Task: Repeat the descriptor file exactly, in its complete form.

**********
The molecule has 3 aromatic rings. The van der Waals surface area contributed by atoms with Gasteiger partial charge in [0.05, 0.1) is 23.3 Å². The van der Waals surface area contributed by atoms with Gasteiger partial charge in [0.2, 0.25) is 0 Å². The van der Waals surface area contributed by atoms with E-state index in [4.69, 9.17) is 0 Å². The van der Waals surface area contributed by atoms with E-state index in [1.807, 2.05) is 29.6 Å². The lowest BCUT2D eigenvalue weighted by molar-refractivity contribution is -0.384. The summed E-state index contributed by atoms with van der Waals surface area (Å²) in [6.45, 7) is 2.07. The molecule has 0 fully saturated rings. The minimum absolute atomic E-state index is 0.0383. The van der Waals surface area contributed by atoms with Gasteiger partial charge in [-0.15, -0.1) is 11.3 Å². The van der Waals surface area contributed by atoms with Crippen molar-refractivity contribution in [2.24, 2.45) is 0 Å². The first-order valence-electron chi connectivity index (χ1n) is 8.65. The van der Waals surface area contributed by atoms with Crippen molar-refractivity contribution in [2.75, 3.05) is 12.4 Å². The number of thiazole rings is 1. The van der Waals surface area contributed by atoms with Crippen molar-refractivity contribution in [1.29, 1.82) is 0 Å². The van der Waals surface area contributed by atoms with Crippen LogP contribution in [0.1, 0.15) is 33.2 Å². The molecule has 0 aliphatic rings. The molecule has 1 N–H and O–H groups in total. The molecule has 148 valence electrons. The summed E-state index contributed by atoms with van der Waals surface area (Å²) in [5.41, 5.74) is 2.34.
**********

The molecule has 3 aromatic rings. The van der Waals surface area contributed by atoms with Gasteiger partial charge in [0.05, 0.1) is 23.3 Å². The van der Waals surface area contributed by atoms with Gasteiger partial charge in [0.2, 0.25) is 0 Å². The van der Waals surface area contributed by atoms with E-state index in [4.69, 9.17) is 0 Å². The van der Waals surface area contributed by atoms with E-state index in [1.807, 2.05) is 29.6 Å². The lowest BCUT2D eigenvalue weighted by molar-refractivity contribution is -0.384. The summed E-state index contributed by atoms with van der Waals surface area (Å²) in [6.45, 7) is 2.07. The molecule has 0 fully saturated rings. The minimum absolute atomic E-state index is 0.0383. The van der Waals surface area contributed by atoms with Gasteiger partial charge in [-0.15, -0.1) is 11.3 Å². The van der Waals surface area contributed by atoms with Crippen molar-refractivity contribution in [2.24, 2.45) is 0 Å². The first-order valence-electron chi connectivity index (χ1n) is 8.65. The van der Waals surface area contributed by atoms with Crippen molar-refractivity contribution in [2.75, 3.05) is 12.4 Å². The number of thiazole rings is 1. The van der Waals surface area contributed by atoms with Crippen molar-refractivity contribution in [1.29, 1.82) is 0 Å². The van der Waals surface area contributed by atoms with Crippen LogP contribution in [0.1, 0.15) is 33.2 Å². The molecule has 0 aliphatic rings. The molecule has 1 N–H and O–H groups in total. The molecule has 148 valence electrons. The summed E-state index contributed by atoms with van der Waals surface area (Å²) in [5.41, 5.74) is 2.34.